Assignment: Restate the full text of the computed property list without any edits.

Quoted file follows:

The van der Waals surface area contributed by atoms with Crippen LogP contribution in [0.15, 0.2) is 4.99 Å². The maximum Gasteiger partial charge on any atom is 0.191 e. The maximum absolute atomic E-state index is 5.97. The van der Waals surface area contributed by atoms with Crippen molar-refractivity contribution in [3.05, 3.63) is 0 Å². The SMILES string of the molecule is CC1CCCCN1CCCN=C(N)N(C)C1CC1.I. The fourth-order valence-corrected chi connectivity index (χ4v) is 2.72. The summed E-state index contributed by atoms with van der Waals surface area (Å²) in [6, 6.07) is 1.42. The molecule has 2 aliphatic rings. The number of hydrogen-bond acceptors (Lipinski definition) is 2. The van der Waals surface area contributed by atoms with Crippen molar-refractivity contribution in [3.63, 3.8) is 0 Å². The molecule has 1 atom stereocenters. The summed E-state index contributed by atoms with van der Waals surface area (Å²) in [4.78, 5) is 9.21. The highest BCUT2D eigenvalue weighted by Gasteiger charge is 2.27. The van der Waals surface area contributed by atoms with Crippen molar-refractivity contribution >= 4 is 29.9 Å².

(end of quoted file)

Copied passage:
The van der Waals surface area contributed by atoms with Crippen LogP contribution in [0.15, 0.2) is 4.99 Å². The maximum Gasteiger partial charge on any atom is 0.191 e. The maximum absolute atomic E-state index is 5.97. The van der Waals surface area contributed by atoms with Crippen molar-refractivity contribution in [3.05, 3.63) is 0 Å². The SMILES string of the molecule is CC1CCCCN1CCCN=C(N)N(C)C1CC1.I. The fourth-order valence-corrected chi connectivity index (χ4v) is 2.72. The summed E-state index contributed by atoms with van der Waals surface area (Å²) in [6, 6.07) is 1.42. The molecule has 2 aliphatic rings. The number of hydrogen-bond acceptors (Lipinski definition) is 2. The van der Waals surface area contributed by atoms with Crippen molar-refractivity contribution in [3.63, 3.8) is 0 Å². The molecule has 1 atom stereocenters. The summed E-state index contributed by atoms with van der Waals surface area (Å²) in [4.78, 5) is 9.21. The highest BCUT2D eigenvalue weighted by Gasteiger charge is 2.27. The van der Waals surface area contributed by atoms with Crippen molar-refractivity contribution >= 4 is 29.9 Å².